• no tacky touristy belt but avarcas – traditional, practical leather sandals with soles made from used tyres – worn by the locals and totally eco-fab, baby.

Avarcas, or Abarcas; artisanal leather sandals from Menorca
 

A few things we learned:

  • Hispanic ham & Iberian eggs are always good
  • Gin is not always good
  • mayonnaise comes from Mahón
  • prickly heat strikes suddenly
  • Menorca is a blissful Balearic alternative to party-hearty Ibiza – hardly a teenage tourist in sight
  • Menorca is a UNESCO Biosphere Reserve – wild flowers and plants get to do their own thing, birdies are protected, developments restricted and it’s all the better for all that
  • Menorca has 216 km of coastline and 14 000 km of dry stone walls
  • if you know a bit of French or Italian, you’ll get by in Menorquí (or use Spanish!)
  • earplugs and a compact umbrella are travel essentials

We sniffed out the quietest piglets on earth the other side of one of those dry stone walls and perched on tip-toe to say hello every time we plodded by en route to the DISKONT supermarket or Ciutadella.  This is one of their mothers.  I waited for her to stop tinkling before taking a snap but she just didn’t; good for her.

 Ciutadella Sow, Menorca

I only wish I’d known Mahón (that’s Maó in Català) airport has a jamón bar next to Departure Gate 16 before I purchased my (admittedly fairly delish thanks to the piquillo peppers and olives) tuna mediterraneo baguette: a platter of Ibérico ham plus a couple of glasses of Rioja would have made a preferable adiós, amigos, but the silent T had already joined the queue at Burger King for his bacon-double-cheese fix so I perused the shopping selection and sighed.  Well, at least it wasn’t McD’s.

There’s plenty more to tell but I must gather my thoughts, edit my pics and do my laundry.  Give me a day or two; until then, hasta la vista…

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Gazpacho, Spanish summer soup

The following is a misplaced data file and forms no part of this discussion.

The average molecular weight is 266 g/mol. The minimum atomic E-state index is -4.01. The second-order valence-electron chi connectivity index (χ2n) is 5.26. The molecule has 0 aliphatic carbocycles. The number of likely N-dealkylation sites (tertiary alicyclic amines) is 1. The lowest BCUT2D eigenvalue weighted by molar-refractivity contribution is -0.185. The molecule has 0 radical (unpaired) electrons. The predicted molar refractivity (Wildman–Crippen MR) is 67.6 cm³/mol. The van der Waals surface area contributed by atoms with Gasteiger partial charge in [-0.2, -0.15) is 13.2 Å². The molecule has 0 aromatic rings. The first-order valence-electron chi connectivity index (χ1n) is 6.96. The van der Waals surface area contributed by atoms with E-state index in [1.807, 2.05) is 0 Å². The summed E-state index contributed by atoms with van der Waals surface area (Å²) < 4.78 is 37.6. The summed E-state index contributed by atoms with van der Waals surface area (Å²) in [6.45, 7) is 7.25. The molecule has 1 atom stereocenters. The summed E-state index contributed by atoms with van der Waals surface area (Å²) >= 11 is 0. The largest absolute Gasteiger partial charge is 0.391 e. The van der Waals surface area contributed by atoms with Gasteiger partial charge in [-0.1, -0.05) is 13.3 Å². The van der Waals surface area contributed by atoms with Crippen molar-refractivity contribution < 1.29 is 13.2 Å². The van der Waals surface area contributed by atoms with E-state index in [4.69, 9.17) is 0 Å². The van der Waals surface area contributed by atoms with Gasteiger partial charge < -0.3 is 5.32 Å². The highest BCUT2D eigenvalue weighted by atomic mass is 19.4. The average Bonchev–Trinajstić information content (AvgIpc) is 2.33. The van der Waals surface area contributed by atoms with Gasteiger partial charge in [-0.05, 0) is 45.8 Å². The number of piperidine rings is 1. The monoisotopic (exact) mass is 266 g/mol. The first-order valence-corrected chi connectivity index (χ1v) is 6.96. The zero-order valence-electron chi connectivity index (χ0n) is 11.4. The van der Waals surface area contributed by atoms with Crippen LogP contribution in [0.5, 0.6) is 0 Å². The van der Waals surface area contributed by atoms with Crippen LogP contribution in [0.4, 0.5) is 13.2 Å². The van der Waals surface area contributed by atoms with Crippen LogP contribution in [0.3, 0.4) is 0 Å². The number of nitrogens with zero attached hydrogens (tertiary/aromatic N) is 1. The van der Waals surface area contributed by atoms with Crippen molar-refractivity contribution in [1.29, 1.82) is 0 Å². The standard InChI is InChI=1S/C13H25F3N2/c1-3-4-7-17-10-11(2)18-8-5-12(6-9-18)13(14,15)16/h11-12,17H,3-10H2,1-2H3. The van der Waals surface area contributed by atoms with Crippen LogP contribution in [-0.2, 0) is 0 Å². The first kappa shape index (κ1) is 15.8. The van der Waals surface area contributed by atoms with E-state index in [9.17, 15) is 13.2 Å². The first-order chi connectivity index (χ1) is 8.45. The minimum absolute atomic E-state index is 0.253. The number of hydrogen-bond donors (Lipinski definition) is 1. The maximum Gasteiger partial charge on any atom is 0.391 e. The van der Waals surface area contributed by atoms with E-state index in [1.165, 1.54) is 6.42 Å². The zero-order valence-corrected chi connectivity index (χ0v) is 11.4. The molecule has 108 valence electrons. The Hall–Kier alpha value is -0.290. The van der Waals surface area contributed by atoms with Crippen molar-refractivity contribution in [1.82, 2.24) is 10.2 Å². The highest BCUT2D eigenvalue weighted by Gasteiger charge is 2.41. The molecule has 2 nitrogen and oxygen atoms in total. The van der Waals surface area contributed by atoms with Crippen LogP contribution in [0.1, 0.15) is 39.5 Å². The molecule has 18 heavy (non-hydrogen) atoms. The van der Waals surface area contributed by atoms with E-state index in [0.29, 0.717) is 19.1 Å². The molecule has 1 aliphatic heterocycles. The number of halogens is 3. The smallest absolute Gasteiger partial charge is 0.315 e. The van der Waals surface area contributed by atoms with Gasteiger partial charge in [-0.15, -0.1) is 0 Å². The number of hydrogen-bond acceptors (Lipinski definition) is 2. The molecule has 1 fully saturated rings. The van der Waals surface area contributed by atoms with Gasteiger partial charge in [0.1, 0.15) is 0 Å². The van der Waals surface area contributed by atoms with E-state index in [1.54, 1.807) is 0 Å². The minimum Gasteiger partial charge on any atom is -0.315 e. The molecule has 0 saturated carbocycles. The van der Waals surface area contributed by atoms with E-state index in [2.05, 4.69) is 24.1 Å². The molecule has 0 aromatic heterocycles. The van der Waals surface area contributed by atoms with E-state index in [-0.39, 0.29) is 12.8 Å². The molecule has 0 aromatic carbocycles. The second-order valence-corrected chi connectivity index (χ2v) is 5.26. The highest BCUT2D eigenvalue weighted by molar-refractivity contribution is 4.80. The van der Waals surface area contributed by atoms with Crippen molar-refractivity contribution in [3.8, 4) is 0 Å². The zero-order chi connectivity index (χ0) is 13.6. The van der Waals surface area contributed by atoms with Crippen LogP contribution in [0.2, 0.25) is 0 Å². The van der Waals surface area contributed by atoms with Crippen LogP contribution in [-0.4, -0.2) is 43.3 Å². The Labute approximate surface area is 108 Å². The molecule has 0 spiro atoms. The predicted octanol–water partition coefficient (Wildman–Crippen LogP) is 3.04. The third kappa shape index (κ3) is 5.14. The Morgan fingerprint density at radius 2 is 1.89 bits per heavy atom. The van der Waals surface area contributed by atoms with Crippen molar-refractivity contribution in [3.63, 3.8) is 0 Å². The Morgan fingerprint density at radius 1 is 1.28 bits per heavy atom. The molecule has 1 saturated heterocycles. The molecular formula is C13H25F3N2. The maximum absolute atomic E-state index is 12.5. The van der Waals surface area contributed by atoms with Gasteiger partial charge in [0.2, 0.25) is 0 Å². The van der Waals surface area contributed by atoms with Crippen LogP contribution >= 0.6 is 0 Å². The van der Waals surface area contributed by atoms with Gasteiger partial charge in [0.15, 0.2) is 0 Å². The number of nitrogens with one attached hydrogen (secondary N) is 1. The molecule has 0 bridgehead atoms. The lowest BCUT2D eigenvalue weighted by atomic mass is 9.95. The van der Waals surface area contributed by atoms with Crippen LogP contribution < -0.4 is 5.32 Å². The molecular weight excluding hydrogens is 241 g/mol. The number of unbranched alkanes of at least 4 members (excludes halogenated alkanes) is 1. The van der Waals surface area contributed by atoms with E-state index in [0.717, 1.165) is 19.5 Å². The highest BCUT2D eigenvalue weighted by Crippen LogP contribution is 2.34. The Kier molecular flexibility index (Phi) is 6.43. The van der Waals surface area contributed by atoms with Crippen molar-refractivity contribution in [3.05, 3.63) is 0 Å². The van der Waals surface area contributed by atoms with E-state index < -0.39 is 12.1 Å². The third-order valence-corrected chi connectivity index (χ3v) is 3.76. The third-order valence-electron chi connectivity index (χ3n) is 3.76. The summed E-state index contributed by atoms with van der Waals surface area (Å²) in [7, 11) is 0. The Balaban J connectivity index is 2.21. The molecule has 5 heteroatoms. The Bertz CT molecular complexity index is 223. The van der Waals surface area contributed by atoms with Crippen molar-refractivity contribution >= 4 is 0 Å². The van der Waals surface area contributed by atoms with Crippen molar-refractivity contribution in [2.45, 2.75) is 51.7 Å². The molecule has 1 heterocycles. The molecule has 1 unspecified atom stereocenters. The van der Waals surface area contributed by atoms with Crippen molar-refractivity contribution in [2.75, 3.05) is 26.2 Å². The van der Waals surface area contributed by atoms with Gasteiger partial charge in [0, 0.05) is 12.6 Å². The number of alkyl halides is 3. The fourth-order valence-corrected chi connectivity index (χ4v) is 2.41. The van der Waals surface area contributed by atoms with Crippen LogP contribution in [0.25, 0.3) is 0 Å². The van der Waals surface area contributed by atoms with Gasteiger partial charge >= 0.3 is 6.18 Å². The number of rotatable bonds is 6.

Sorry folks – no new posts for a short while as I’m off to a (we hope) quiet corner of the Balearics.  Following a bit of research on its gustatory specialities this is what I’m hoping to plunder:

  • hierba for the lady
  • gin for the gent
  • a whole ham for slicing
  • queso Mahón for dicing
  • sobrasada for the larder
  • wild fennel for fish & products porky – ubiquitous on Ibiza but Mr T threw out my fagot, damnit

and while I’m there I’m looking forward to eating ensaimadas, scoffing coca and tucking into tons of tasty tapas and if I have the time, finding a handsome leather belt (not for eating). 

I’m not lugging my laptop there and back – we’re on a charter flight for heaven’s sake – so comments will have to bide their time until my return.

In the hope that the sun shines brightly enough to make a lycopene boost imperative, I bring you my easy yet delicious version of:

Gazpacho
modified from Paula Wolfert’s version in her Mediterranean Cooking
(a terrific book now sadly out of print)Big Tom spiced tomato juice

  • 750 ml (1½ pints) tomato juice
  • 1 green pepper, chopped
  • ½ cucumber, peeled and chopped
  • 2 large ripe tomatoes, roughly chopped
  • ½ clove garlic, peeled & microplaned (or crushed)
  • 2 tablespoons olive oil
  • 2 tablespoons red wine vinegar
  • ice cubes, salt & pepper

Pour 250 ml tomato juice into a blender; add the rest of the vegetables and buzz at high speed until smooth.  Pour into a wide shallow (preferably Spanish earthenware) serving bowl and use the rest of the tomato juice to thin down the gazpacho if necessary.  If it’s overpoweringly tomoto-ey add a few ice cubes instead.  Stir in vinegar and oil, season lightly and chill for a couple of hours. 

Check and adjust seasoning and oil/vinegar balance.  Serve annointed with droplets of good olive oil and chopped green and/or chilli pepper, spring onion or chives or coriander, croûtons and/or fresh bread on the side.  If the weather’s really hot (fingers crossed!) extra ice cubes will be most welcome.